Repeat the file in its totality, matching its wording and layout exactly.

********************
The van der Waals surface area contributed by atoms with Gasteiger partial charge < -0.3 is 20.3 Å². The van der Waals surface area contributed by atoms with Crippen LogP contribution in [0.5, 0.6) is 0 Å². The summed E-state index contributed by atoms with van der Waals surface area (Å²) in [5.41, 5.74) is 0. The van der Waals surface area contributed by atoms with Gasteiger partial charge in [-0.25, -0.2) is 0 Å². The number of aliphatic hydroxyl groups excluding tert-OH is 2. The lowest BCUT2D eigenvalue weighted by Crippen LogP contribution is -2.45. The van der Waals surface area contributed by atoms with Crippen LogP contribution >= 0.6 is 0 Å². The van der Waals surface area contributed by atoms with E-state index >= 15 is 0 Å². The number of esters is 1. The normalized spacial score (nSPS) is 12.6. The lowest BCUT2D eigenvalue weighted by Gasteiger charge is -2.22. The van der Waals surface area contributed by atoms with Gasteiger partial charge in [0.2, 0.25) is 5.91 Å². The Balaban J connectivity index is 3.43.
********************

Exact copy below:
The van der Waals surface area contributed by atoms with Gasteiger partial charge < -0.3 is 20.3 Å². The van der Waals surface area contributed by atoms with Crippen LogP contribution in [0.5, 0.6) is 0 Å². The summed E-state index contributed by atoms with van der Waals surface area (Å²) in [5.41, 5.74) is 0. The van der Waals surface area contributed by atoms with Gasteiger partial charge in [-0.25, -0.2) is 0 Å². The number of aliphatic hydroxyl groups excluding tert-OH is 2. The lowest BCUT2D eigenvalue weighted by Crippen LogP contribution is -2.45. The van der Waals surface area contributed by atoms with Crippen LogP contribution >= 0.6 is 0 Å². The van der Waals surface area contributed by atoms with E-state index >= 15 is 0 Å². The number of esters is 1. The normalized spacial score (nSPS) is 12.6. The lowest BCUT2D eigenvalue weighted by Gasteiger charge is -2.22. The van der Waals surface area contributed by atoms with Gasteiger partial charge in [0.2, 0.25) is 5.91 Å². The Balaban J connectivity index is 3.43.